Franklin County Commission

The Franklin County Commission on Tuesday held a public hearing regarding the speed limit on unpaved roads in unincorporated portions of the county.

According to county documents, “It shall be unlawful for any person to drive a vehicle at a speed in excess of 30 miles-per-hour on any unpaved, gravel road in the unincorporated County of Franklin, Missouri”

The proposed speed limit will be only on roads without an existing posted speed limit.

Presiding Commissioner Tim Brinker said he doesn’t believe there have been any speed restrictions for unpaved roads on the books and the county feels the state speed limit for unpaved roads was a bit high.

“Re-evaluating all of the county roads has been in the works for months,” Brinker said. “This is just the first time we’ve been able to schedule a public hearing.”

The commission will take any and all information and testimony received at the hearing and make its final decision on the 30 mph speed limit in the form of a commission order at a future meeting.


The Franklin County Highway Department was tasked with reviewing the speed limits on all roads maintained by the county in September 2018.

At that time, County Counselor Mark Piontek could not find any statute that shows a default speed limit on roads without a posted speed limit.

Second District Commissioner Dave Hinson said he has looked at the speed limits on both hard and soft surface county roads.

“They are everywhere and all over the place,” he said. “The traffic codes for Franklin County need to be reassessed.”

Hinson added some of the current codes include 40 mph speed limits on half-mile, dead-end gravel roads.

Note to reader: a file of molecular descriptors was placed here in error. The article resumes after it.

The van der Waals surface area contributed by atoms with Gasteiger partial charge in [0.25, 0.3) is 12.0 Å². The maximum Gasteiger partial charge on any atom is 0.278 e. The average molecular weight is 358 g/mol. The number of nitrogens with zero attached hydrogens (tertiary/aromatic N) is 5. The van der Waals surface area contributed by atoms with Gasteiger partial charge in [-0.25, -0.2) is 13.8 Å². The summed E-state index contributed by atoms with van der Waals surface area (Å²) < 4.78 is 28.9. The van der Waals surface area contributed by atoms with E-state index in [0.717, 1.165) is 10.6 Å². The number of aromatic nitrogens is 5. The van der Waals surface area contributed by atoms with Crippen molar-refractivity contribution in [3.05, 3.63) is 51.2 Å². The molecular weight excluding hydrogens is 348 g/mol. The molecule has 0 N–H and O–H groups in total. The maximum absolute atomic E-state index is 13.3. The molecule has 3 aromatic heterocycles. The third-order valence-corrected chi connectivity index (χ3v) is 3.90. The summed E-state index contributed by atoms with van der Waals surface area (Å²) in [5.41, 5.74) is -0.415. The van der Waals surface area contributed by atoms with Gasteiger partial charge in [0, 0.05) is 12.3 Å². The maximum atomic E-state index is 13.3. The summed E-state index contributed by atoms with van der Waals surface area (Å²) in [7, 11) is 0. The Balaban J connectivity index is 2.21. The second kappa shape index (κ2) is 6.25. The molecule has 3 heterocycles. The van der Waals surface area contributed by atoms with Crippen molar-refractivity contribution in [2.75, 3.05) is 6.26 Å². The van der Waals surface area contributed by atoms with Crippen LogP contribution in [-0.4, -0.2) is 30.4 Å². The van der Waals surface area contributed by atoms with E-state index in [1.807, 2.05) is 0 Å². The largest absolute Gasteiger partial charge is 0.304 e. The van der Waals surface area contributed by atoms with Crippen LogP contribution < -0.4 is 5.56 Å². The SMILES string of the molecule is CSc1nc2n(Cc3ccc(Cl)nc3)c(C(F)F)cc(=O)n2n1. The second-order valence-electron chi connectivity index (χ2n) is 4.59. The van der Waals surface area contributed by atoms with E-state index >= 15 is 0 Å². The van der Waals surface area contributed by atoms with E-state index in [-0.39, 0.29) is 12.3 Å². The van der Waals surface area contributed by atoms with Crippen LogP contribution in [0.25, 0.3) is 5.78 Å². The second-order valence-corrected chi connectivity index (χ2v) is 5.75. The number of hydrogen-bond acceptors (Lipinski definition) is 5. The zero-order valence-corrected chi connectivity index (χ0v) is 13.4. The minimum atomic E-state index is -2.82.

“There is no way those roads should be 40 mph,” he said. “The speed limits should be standard and systematic.”


In mid-August 2019, speed limits on 47 roads throughout Franklin County were increased following assessments. 

Then Franklin County Highway Administrator Ron Williams said roads with speed limits ending with a five were targeted.

In all, 25 roads increased in speed from 35 mph to 40 mph and Ridge Road increased from 20 mph to 40 mph.

Seventeen county roads increased in speed from 25 mph to 30 mph and five additional roads increased from 15 mph to 20 mph.


In October of last year, more than 50 roads had the speed reduced by five to 10 miles per hour. 

Half of the speed reductions were on roads where the current limit was 25 miles per hour. The new limit is now 20 miles per hour. 

Five county road had the speed limits lowered from 30 to 20 and 10 had the speed limit lowered from 35 to 30. 

The commission also lowered the speed limit on 10 roads from 40 to 30 miles per hour.

Copies of the new speed limits were sent to Laurie Ruether, clerk of the municipal court; Billy Eckelkamp, municipal court prosecutor; and Franklin County Sheriff Steven Pelton for dissemination to his deputies who patrol the affected roads.